My first impressions of Rabat and Morocco happened at the airport. After waiting in a long, slow line to pass through passport control, we headed out to an area where I hoped there would be a taxi waiting for us. I had booked a taxi through our riad (hotel) so I wouldn’t have to haggle with a taxi driver going to a place that I had no idea how to get to.
Huzzah! Our first hurdle was successful when I saw a card with my name on it. The taxi driver was there! Then I looked around. Wow, kind of a small airport considering this is the capital city of Morocco. Not a lot of people, no one being dropped off, no one waiting for a flight. We must have been the last flight in that day (landing at 7:50pm). The airport was clean and with not many people around, really quiet. Not at all what I expected.
As we drove through the streets, I stared out the window at the rain. Yes, rain. A totally unexpected thing (for me) in Morocco. The rain wasn’t heavy but did continue to come down the whole drive (and the next day). Where the heck did I pack my umbrella? I thought we had left the rain behind in Europe. We were in Africa now! A land of dry deserts and lush savannas…where it evidently rains in January.
We were on a fairly empty main street/highway into the city and there were no shops or houses to be seen. Just a tree lined street with light poles adorned with green and red lights. The flag of Morocco is red with a green star on it. The lights were nice and cheery and a good welcome to the country.
I thought our taxi driver was driving rather cautiously and slowly, possibly for my benefit as I was sitting up front with him. I did notice, however, the random nature that he and others changed lanes, drove in the middle of the road (even though it was at least a 2-lane road each way), blocked each other or did u-turns. I decided it was a good thing he was careful. I must remember to tip him.
Our first full day we were transferred to our host’s apartment in the medina. Wow, the medina. Here is where all stereotypes of an Arabian market are played out and all stereotypes are simultaneously flawed. It’s not like any place I’ve ever been before, but it is somewhat familiar because of what I have seen in movies.
The first time in the Medina was not so interesting. There was not a lot of action because it was the middle of the morning and we were there on a Sunday. Every day it has gotten progressively more busy and chaotic. We walk through it to get to the preschool where we are volunteering and every time I notice something new.
The main streets are large and if it is early morning they are not as crowded since the shop owners have not pulled out their wares 15 feet into the middle of the thoroughfare. Still, depending on where you are, there are bicycles, motorcycles, bikes pulling large carts, people pushing carts and wheelbarrows and lots of paving work being done throughout. On top of that, there are small tables set up in the middle of some of the streets where sellers are hawking scarves, spices and trinkets. Today we saw a box of large turtles sitting in the middle of the road. I’m pretty sure it wasn’t there yesterday.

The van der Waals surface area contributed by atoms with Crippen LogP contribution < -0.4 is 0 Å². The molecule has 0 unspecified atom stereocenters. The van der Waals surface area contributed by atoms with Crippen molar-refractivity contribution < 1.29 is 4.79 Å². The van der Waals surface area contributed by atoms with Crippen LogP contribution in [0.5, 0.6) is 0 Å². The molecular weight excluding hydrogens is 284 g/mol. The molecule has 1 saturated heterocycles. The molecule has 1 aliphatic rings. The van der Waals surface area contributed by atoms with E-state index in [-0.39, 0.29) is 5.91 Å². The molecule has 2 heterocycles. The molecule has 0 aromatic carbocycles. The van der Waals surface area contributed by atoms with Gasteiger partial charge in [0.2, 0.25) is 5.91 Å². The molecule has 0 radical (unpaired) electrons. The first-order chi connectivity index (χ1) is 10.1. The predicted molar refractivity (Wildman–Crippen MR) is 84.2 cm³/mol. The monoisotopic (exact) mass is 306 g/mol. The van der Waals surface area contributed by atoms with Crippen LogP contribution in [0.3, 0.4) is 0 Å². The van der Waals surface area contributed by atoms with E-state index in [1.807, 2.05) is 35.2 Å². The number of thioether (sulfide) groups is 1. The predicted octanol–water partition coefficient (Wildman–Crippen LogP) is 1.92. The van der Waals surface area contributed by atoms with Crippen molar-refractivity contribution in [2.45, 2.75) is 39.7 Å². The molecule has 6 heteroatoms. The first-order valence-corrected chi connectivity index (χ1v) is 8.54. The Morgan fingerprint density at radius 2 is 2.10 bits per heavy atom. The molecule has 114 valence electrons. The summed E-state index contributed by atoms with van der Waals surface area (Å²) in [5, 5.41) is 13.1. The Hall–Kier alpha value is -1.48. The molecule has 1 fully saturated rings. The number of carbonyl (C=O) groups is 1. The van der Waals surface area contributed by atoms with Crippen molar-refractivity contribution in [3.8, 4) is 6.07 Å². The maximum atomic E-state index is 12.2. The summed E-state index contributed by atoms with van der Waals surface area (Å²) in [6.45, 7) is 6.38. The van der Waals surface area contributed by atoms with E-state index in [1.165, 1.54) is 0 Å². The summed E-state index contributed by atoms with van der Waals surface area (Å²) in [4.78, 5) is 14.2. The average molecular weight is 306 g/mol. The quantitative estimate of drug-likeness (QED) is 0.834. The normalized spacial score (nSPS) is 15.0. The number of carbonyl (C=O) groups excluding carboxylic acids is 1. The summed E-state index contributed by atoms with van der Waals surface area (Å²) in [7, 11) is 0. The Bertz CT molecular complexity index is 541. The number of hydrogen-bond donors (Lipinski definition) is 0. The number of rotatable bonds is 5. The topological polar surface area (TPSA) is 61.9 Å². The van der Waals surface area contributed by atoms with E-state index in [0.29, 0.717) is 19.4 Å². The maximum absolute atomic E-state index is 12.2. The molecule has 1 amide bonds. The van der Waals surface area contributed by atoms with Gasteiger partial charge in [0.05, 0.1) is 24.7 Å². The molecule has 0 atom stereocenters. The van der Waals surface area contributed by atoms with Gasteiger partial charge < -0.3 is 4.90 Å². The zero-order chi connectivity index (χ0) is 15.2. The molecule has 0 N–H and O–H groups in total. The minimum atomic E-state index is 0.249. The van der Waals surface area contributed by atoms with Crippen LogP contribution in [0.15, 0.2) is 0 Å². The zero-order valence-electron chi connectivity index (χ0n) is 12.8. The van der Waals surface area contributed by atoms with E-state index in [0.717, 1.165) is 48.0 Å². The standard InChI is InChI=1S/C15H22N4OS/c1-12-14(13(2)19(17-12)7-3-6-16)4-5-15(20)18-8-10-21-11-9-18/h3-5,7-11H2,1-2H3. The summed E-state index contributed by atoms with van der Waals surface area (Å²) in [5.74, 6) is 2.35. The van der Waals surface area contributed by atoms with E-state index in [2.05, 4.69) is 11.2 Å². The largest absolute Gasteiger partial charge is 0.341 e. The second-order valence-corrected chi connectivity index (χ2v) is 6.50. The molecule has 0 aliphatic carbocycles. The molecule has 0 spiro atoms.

There are many clothiers throughout the Medina. They seem to all sell about the same thing. Lots of shoes, casual clothes from pajamas to sweatshirts to robes, and in some sections there are very bright and blingy dress robes. I’d love to buy a few of these and just wear them on a daily errand to the grocery store or something. With my crown. They look super comfortable.
There are stalls with small silver teapots and dishware. There are stores with soaps, dry goods, socks, bras (who would go into these to buy a bra when all the retailers are men?!?!), dates, dates and figs, pastries, beef, hooves, dog leashes, random electronics and the list goes on and on.
It’s a like a mall where you go and you have no idea what you will find (the first time). As you go through the mall more and more, you become accustomed to what you will see and before you know it you have landmark stores, or landmark people. The landmark people are usually the disabled, disfigured or blind people who sit on the sides of the street on small cushions and call out for money. They inhabit the same locations and after only a few trips through the medina you can tell where you are by the landmark people.
There is one section of the medina where we have found a “water man” who sells, literally, drinks of water. He wears a bright hat, is covered with brass cups and a leather apron/coat that has more brass studs on it. He’s called a “greb” by our hostess, which according to one definition means unsavory person. But, she told me the water he sells is fabulous. I may pass on that one.
The cats of the medina are everywhere. There are huge numbers of feral cats running, eating, sleeping, pooping and wandering around. They tend to congregate in the bits of sun right now. Probably because it’s chilly here (comparatively) in the winter. They all look sad to me. Flea-ridden, often with open sores, swollen eyes or funny walks. They also seem to not be on the friendliest of terms with each other, as we have seen several standoffs regarding food. They probably have little pacts with each other that we’ll never know about.
Still, the medina teems with life and goes on as it has for centuries.